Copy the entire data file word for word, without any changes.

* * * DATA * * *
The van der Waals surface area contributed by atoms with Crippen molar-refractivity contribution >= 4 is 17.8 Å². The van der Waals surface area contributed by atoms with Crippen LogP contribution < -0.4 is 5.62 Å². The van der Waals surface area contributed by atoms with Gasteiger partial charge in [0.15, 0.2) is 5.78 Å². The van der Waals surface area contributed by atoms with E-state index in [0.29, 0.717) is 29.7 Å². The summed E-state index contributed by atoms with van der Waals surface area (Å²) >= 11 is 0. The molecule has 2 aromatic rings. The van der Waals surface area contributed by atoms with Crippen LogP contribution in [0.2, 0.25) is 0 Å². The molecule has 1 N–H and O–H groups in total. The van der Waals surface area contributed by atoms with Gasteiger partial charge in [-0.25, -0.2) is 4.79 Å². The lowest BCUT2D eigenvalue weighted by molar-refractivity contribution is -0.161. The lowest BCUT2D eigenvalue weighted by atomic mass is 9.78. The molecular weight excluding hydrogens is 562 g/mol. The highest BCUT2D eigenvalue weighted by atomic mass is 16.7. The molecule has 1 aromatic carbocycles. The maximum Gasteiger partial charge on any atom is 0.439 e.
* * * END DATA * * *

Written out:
The van der Waals surface area contributed by atoms with Crippen molar-refractivity contribution >= 4 is 17.8 Å². The van der Waals surface area contributed by atoms with Crippen LogP contribution < -0.4 is 5.62 Å². The van der Waals surface area contributed by atoms with Gasteiger partial charge in [0.15, 0.2) is 5.78 Å². The van der Waals surface area contributed by atoms with E-state index in [0.29, 0.717) is 29.7 Å². The summed E-state index contributed by atoms with van der Waals surface area (Å²) >= 11 is 0. The molecule has 2 aromatic rings. The van der Waals surface area contributed by atoms with Crippen LogP contribution in [0.2, 0.25) is 0 Å². The molecule has 1 N–H and O–H groups in total. The van der Waals surface area contributed by atoms with Gasteiger partial charge in [-0.25, -0.2) is 4.79 Å². The lowest BCUT2D eigenvalue weighted by molar-refractivity contribution is -0.161. The lowest BCUT2D eigenvalue weighted by atomic mass is 9.78. The molecular weight excluding hydrogens is 562 g/mol. The highest BCUT2D eigenvalue weighted by atomic mass is 16.7. The molecule has 1 aromatic carbocycles. The maximum Gasteiger partial charge on any atom is 0.439 e.